“The longer this drags on the harder this is on my client and his family,” Seitz said. “There’s no reason why we can’t begin to move forward.”
Seitz sent a letter last week to U.S. Magistrate Judge Wes Porter asking him to lift the order staying Puana’s case.
Seitz says he wants to file a new complaint against the Kealohas and their co-defendants, which currently include the City and County of Honolulu and other current and former police officers alleged to have been involved in the frame job and other attempts to deprive Puana of his rights.
So far, Seitz said, he has yet to receive a response to his letter, which is short but goes into detail about how Gerard Puana has suffered over the years as the federal courts worked slowly to bring the Kealohas to justice.
“Gerard Puana has never recovered from the many years of lies, arrests, incarceration, threats, and financial ruin that he endured,” Seitz wrote.
“He suffers from post traumatic stress and cannot get (on) with his life while this litigation remains unresolved. Although he now has some satisfaction that people believe him when he describes the events that took place, Gerard urgently needs to move forward, but he cannot do so in the face of repeated delays.”
Puana’s mother, Florence, will never get that same opportunity, Seitz wrote, because she died in February at the age of 100. Florence Puana was a star witness in the Kealohas’ criminal trial as she described in detail the ways her granddaughter, Katherine, tricked her into getting a reverse mortgage on her home and then stealing the money.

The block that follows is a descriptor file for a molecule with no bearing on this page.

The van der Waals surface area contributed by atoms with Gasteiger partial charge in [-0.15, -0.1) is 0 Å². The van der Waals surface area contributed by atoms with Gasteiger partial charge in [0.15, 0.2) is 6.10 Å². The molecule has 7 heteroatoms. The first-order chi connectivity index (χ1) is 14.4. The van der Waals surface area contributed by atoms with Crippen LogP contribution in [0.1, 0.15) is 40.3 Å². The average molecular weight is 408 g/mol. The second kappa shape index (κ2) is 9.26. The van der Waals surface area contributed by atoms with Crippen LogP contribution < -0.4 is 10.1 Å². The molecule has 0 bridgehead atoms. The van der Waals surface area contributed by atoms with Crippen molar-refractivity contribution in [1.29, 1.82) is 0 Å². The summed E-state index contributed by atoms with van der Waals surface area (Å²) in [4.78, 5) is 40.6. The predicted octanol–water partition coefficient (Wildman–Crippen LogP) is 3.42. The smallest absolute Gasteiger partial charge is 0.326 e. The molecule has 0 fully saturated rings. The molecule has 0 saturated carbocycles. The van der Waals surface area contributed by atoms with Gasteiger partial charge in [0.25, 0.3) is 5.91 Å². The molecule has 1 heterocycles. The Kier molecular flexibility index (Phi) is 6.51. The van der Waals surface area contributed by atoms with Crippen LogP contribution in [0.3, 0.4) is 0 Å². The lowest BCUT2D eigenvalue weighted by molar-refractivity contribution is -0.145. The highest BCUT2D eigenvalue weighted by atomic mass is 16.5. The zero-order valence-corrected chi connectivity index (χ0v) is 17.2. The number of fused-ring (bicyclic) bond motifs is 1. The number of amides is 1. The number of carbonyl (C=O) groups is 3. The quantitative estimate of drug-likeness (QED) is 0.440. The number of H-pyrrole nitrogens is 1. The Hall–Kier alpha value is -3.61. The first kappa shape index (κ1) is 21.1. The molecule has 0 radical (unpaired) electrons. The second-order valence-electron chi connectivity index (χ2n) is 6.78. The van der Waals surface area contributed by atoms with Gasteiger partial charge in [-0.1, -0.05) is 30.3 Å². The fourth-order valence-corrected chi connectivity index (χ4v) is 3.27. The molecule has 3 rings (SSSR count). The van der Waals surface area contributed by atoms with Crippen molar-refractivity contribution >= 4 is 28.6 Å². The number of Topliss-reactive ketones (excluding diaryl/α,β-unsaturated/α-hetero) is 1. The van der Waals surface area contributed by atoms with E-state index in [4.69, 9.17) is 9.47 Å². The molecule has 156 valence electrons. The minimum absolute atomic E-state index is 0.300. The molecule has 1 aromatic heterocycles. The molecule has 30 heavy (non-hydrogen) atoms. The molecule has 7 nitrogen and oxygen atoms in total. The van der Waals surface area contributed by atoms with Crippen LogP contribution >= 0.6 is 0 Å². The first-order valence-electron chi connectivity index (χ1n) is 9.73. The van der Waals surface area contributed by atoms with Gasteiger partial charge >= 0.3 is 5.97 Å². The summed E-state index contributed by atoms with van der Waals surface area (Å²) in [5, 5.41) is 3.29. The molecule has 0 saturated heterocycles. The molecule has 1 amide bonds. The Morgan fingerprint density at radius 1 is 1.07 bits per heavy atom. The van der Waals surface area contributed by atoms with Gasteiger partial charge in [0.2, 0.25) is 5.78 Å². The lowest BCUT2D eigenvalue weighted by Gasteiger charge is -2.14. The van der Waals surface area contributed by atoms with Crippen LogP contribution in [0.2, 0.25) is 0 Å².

“Their lives were adversely affected by the intolerable conduct of public officials who used their offices for their own personal advantage and the severe detriment of our clients,” Seitz said in his letter.
“Florence Puana lost the family home that she and her husband built together and in which she raised her nine children. She wanted to leave the home to her heirs when she died. Instead, Florence was forced to move into a tiny, cramped apartment where she lived with one of her daughters for the last six years of her life until she died before we could obtain any recovery for her.”
Seitz said that now the criminal cases against the Kealohas have all but resolved, there should no longer be any concerns about key witnesses self-incriminating themselves.
There’s also no reason, he said, the various parties can’t start filing paperwork with the courts to move the case toward a final resolution, whether it is settlement or trial.
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